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Experiencing the Indigenous Culture of French Polynesia

Learn about the concept of "mana" and how it shapes Polynesian culture.

May 31, 2024

French Polynesia is a remote archipelago of over 100 atolls and islands in the South Pacific Ocean. The five main island groups are called the Austral, Gambier, Marquesa, Society, and Tuamotu islands. These islands, an overseas collectivity of France, are known for spectacular white and black-sand beaches dotted with overwater bungalow accommodations. 

Beneath the surface, islanders are fiercely committed to honoring and reviving the customs of their ancient ancestors whose intelligence and understanding of the Earth saw them sail across the Pacific guided by stars and currents. Here’s how to experience Indigenous culture in French Polynesia. 

Polynesian Mana

While visiting French Polynesia, you will come across the term “mana” on a regular basis. This is a Polynesian concept relating to energy and how it is manifested. Mana exists at the heart of everything in French Polynesia: the weather, art, storytelling, and beyond. 

Photo by Kazuo ota on Unsplash


Tattooing served as a means of storytelling and chronicling a person’s journey through life in ancient South Polynesian society. Every Polynesian “mana” tattoo is unique; the patterns are a reflection of the bearer and will be designed in tandem with the artist. 

Each archipelago developed a distinct technique. In the Marquesa Islands, traditional tattooing is known as “patutiki” and would cover the whole body and face. By comparison, residents of the Society Islands would never tattoo their face.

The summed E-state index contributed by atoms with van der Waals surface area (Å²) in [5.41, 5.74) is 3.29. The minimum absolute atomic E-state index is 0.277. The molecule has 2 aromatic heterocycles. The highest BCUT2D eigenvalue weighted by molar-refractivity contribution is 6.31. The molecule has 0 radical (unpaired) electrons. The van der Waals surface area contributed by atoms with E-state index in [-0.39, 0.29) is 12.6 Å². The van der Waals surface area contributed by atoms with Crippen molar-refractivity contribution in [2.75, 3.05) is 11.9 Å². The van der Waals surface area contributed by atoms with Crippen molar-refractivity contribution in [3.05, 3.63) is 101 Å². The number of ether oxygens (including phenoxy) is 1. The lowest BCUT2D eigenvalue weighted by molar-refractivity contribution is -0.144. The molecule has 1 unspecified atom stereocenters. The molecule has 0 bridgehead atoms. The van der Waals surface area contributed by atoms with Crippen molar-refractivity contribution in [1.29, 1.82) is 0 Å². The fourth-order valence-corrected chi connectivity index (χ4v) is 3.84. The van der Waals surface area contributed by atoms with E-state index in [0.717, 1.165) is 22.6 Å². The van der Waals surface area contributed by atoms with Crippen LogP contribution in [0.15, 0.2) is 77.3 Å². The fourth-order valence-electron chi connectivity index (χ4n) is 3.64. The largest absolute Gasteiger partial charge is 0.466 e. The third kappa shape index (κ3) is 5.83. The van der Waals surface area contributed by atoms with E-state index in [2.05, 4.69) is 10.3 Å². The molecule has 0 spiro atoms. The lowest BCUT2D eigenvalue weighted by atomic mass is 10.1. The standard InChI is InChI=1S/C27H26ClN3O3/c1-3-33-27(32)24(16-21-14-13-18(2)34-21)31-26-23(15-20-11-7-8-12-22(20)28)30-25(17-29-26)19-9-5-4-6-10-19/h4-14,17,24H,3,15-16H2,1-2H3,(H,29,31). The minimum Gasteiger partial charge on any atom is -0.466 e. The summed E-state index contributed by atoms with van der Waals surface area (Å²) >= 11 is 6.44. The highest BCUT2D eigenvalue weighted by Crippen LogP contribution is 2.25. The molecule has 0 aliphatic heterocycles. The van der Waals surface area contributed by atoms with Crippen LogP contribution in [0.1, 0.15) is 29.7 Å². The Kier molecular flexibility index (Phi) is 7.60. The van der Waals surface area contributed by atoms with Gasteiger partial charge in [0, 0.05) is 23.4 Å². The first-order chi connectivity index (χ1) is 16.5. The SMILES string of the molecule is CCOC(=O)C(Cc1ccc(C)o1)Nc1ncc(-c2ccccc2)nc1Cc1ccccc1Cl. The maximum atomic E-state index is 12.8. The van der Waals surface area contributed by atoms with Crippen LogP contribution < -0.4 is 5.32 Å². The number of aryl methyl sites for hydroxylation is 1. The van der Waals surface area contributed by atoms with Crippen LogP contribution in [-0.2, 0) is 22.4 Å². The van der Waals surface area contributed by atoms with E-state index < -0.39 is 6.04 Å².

Colonial interference saw a decline in tattooing and now the islanders are working tirelessly to revive this sacred form of expression. Celebrate the culture by engaging with Polynesians about their tattoos and hearing the story behind the ink.

Textile art 

French Polynesia has unique customs relating to weaving, dyeing, and textile crafts. These include the production of Tahiti’s tifaifai (applique bed quilts) and pareu (dyed garments worn as skirts and dresses by women). Other communities rely on palm fronds and other plants to create homewares and decorative arts. It’s often possible to partake in a workshop that teaches you the basics. 

If you’re not a master of the handicrafts, rest assured you can purchase artisanal goods crafted at the hands of Polynesians. Visit markets to purchase woven fabrics, handmade jewelry, and trinkets. 


The unpolluted environs of French Polynesia means you can appreciate a night sky beaded with the brightest stars. Most hotels can assist with stargazing tours to remote areas such as volcanoes where you can learn about Polynesian astronomy and try your hand at astrophotography. Select resorts run stargazing cruises which bring you even closer to the experience of the ancient seafarers.  

Photo by Tevei Renvoyé on Unsplash


Snorkeling and diving has historically driven tourism in French Polynesia. Hiking is only now emerging following a government scheme in 2021. Young Tahitians underwent training in professional guiding as part of the island’s commitment to sustainable tourism and nurturing the local economy. Most of the hiking ​​guides are from Indigenous communities and the emphasis of the tours is to educate travelers about native Polynesian beliefs and flora. 

Luxury resorts in French Polynesia are passionate about introducing guests to Indigenous culture. They host craft workshops, cooking classes, dance performances, Tahitian language lessons, and nature walks alongside the usual water activities. 

Contact Darby at Darby’s Destinations to devise a bespoke vacation in French Polynesia balancing luxury and culture. 

Ready to embark on your own journey to the extraordinary?